Netflix’s Dahmer series is filled with Black heroism

OPINION: It's hard to watch a show where Jeffrey Dahmer murders Black people, but it was the courage of Black people that helped bring him to justice.

Evan Peters as Jeffrey Dahmer in "Monster: The Jeffrey Dahmer Story." (Courtesy of Netflix)

Editor’s note: The following article is an op-ed, and the views expressed are the author’s own. Read more opinions on theGrio.

I binged “Monster: the Jeffrey Dahmer Story” in about two days because I couldn’t turn away from the creepiness, the strangeness and the gore. I remember when the real Dahmer was caught and the nationwide recoil as we learned the full depravity of this evil man. Back then, I didn’t realize that he was, in large part, preying on Black and brown men. 

The Netflix series smartly mentions how Dahmer took advantage of systemic racism—in episode 5, Detective Murphy (played by Michael Beach) is interrogating Dahmer when he says, “You targeted your victims…You purposely moved into an apartment in the Black community to an area that was under-patrolled and underserved Easier to get away with things there. Easier to hunt.” It doesn’t look like Dahmer killed Black and brown men because he hated them, but as a master manipulator, he knew that it wouldn’t be hard for him to get away with killing them. Watching all of that play out—seeing how vulnerable we are because the world doesn’t care about us—was really hard.

Some of my Black friends have said that they refuse to watch Dahmer because of all the violence toward Black people, and I understand that sentiment, but as someone who has watched the whole show, I think there’s an angle that’s being missed by some of those who are refusing to watch: Most of the heroes of this series are Black. The show repeatedly gives us Black people courageously standing up to the monster and/or to the system that allowed Dahmer to keep on killing.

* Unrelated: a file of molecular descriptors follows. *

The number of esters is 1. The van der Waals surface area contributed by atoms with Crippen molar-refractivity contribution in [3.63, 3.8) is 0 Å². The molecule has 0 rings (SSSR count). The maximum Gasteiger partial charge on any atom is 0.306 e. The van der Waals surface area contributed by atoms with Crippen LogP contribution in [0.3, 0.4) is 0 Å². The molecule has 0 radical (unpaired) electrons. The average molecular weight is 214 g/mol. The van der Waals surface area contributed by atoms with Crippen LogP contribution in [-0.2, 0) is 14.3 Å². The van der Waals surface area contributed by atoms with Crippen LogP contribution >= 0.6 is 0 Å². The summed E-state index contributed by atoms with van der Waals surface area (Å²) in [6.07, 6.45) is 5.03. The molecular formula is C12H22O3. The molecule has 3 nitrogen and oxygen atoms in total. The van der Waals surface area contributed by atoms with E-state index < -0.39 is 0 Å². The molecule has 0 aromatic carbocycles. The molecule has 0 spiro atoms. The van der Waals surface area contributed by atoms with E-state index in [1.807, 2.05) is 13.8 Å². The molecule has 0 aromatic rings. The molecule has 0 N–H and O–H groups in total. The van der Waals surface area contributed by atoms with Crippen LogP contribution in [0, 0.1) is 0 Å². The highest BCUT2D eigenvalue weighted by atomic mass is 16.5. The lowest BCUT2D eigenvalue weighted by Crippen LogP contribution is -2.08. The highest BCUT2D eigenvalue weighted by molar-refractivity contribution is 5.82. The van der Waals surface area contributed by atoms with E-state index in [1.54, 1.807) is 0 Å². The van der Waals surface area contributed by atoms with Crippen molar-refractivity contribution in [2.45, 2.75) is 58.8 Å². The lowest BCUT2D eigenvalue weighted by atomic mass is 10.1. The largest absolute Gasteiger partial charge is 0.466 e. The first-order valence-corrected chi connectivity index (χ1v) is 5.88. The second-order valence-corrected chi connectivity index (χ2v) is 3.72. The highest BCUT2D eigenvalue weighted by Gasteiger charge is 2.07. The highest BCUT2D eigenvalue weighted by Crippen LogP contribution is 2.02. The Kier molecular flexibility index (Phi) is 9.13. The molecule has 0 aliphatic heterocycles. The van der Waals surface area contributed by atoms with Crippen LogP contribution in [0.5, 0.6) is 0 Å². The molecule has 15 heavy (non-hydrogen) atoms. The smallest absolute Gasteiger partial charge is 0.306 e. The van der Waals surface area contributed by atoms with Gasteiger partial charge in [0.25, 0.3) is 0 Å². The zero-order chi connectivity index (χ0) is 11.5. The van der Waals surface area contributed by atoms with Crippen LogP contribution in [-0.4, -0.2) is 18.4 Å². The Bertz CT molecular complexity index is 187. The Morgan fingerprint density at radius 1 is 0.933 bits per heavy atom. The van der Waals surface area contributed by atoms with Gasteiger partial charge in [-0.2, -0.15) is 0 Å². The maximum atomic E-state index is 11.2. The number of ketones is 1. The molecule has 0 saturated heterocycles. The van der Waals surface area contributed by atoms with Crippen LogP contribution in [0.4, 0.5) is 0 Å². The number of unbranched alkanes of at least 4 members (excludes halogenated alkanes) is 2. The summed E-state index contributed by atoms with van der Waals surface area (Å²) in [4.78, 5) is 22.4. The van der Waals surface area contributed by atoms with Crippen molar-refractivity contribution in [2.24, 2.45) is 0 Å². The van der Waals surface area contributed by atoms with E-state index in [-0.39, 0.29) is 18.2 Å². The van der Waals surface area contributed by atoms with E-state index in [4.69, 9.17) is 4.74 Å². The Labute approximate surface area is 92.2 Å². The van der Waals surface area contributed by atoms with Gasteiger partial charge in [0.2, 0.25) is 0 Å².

First, there’s Tracy Edwards (played by Shaun Brown), the man who escapes from Dahmer’s apartment and convinces the police to listen to him, leading to his final arrest. Then there’s Glenda Cleveland, Dahmer’s neighbor, who’s played brilliantly by Niecy Nash. She repeatedly sounds an alarm about him despite the danger that it puts her in. There’s Rev. Jesse Jackson (Nigel Gibbs), who arrives to speak out for the families because he understands that is part of his overall civil rights mission. “It may not look like it, but this Dahmer case is our fight,” he says to an aide. “If you want to slay a dragon, you got to attack from all angles, and injustice is one hell of a beast.” The show is filled with Black heroism of all sorts.  

There were a lot of Black people who stood up to Dahmer legally—even Rita Isbell (DeShawn Barnes) who gives a powerful and emotional victim impact statement where she screams in Dahmer’s face, voicing the anger that so many people felt. And when it’s time for Dahmer to get the end he deserves, there’s a Black man ready to do the work. But in the show, Dahmer’s killer, Christopher Scarver (Furly Mac), is not portrayed as a crazy person. No, he’s a man of God who prays deeply, pleading to God for direction, before he decides to viciously murder Dahmer. It feels right to see this villain who killed so many Black people be murdered by a Black man who does it for the purpose of getting justice.

Yes, the Dahmer show is hard to watch as a Black person. I was in tears by the end of the episode about Tony Hughes, a sensitive young brother who happened to be deaf. It was really smart to have so much of the episode play out in silence. But in this show, there’s so much Black resistance to power and to evil that when I finished, I felt grossed out and sad but also proud of how several Black people behaved in the midst of the chaos of dealing with a horrific serial killer. 


Touré is a host and creative director at theGrio. He is the host of the podcast “Toure Show” and the podcast docuseries “Who Was Prince?” He is also the author of seven books including the Prince biography “Nothing Compares 2 U.” Look out for his upcoming podcast “Being Black In the ’80s.

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